úti will be showcased at the Digital Content Expo, in the Miraikan, from tomorrow to Sunday. You will be able to test the mobile application and meet the team at the “Futur en Seine” stand (1F).

They are looking for partners and investors, so if you are interested in supporting the project, please contact the team at contact@projet-uti.com

More info on the Digital Content Expo website: http://www.dcexpo.jp/en/programs/futurenseine/

Visit úti website for video demos: http://www.projet-uti.com

Wayward plants

 

Wayward plants

Wayward plants

A London art, plants and urbanist organization Waywardplants.org rescues unwanted plants– discarded, abandoned, rogue, stray or runaway”— and discovers new homes where they will be cared for. This horticultural intervention has created adoption forms, placed itself in the Barbican Art Gallery in London, and encompasses a full life range from “freecycle” sharing to composting “cemetaries.”

You can watch a Wayward Plant presentation made at Pecha Kucha London. As all their talks, it is 20 slides at 20 seconds, for a total less than 7 minutes. They will also be participating in the Graham Foundation‘s exhibit, “ACTIONS: What you can do with the city” that presents 99 actions “that instigate positive change in contemporary cities around the world” based on common activities such as walking, playing, recycling, and gardening. It’s in Chicago until March 13, 2010.

Waywardplants.org

 

Benefits of compact, car-free cities

Worldchanging

Tokyo Green Space examines the ecological and human benefit of reimagining cities with a focus on people and natural environments. I was interested to read a provocative article recently in Business Week entitles: “Cities: A Smart Alternative to Cars.”

The author Alex Steffen of Worldchanging argues that rebuilding cities into walkable places through in-fill and zoning changes might be more realistic and faster than the typical 16 year cycle to replace 90% of the United States automobile fleet. His definition of a new urban city is one in which daily driving is not a necessity and many people can live without private car ownership.

It is interesting that confronted with climate change, some hope that technological change will allow Americans to live as we have for the past thirty years with no change: zero emissions vehicles allowing for the same transportation patterns, and new building materials to permit the same massive housing structures. It’s analogous to finding a pharmaceutical cure for the effects of obesity without changing the foods we eat or the energy we exert.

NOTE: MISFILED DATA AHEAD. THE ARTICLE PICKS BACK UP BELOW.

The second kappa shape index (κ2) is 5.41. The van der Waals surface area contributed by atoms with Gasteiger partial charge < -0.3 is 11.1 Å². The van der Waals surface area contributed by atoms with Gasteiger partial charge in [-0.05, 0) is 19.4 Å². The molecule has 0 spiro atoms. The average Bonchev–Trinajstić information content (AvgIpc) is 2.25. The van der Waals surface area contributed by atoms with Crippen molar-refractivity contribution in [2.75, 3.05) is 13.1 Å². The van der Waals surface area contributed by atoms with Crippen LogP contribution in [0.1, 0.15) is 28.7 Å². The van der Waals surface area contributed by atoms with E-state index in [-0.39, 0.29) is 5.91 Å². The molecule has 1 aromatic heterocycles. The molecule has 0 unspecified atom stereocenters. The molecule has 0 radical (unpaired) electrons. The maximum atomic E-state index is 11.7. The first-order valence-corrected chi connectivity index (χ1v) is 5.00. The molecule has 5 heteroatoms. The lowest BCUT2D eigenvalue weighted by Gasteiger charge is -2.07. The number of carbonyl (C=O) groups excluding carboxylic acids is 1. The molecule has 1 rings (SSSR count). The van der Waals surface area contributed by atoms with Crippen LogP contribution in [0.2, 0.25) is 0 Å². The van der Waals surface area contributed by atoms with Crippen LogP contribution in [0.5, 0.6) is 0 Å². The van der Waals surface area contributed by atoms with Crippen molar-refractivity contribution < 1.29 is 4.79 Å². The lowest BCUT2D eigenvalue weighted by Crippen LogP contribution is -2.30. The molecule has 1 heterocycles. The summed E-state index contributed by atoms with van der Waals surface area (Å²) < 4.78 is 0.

The costs are staggering: transportation accounts for 25% of United States carbon, and 20% of that from personal transportation. There is also the environmental burden of manufacturing and disposal. I was surprised to learn that Americans spend more than 19% of household income on personal transportation, second only to housing.

Perhaps hardest for Americans to grasp is that denser, walkable cities can improve lifestyle compared to McMansions and suburbs. Well design buildings, smart infrastructure, and the community created through walking and biking could be a huge improvement to quality of life. Tokyo certainly exhibits many of the advantages of compact, transit-oriented cities where almost all daily activities are accessed by foot, transit and bike.

In addition to environmental and economic benefits, compact cities create more human interaction and community, improved public health from daily walking, and an opportunity to use public space currently devoted to vehicles for urban plants and wildlife.

(Note: I found this article on Allison Arieff twitter feed: http://twitter.com/aarieff)

Green alleys go mainstream

Green alleys go mainstream

When USA Today focuses on green alleys, you can feel that this topic of recreating cities has reached a mainstream audience. A recent USA Today article focuses on Los Angeles, Chicago and Seattle efforts to use alleys for environmental benefits and improved community life. Resurfacing alleys with porous surfaces reduces runoff, lowers the burden on municipal storm drains, and improves lake and ocean water quality. 

In addition to functional environmental benefits, green alleys turn underutilized spaces into living spaces, places for walking, biking and gathering. The article quotes Suzanne Simmons who worked with her neighbors to close their alley to car traffic and set up instead benches, grills and tables.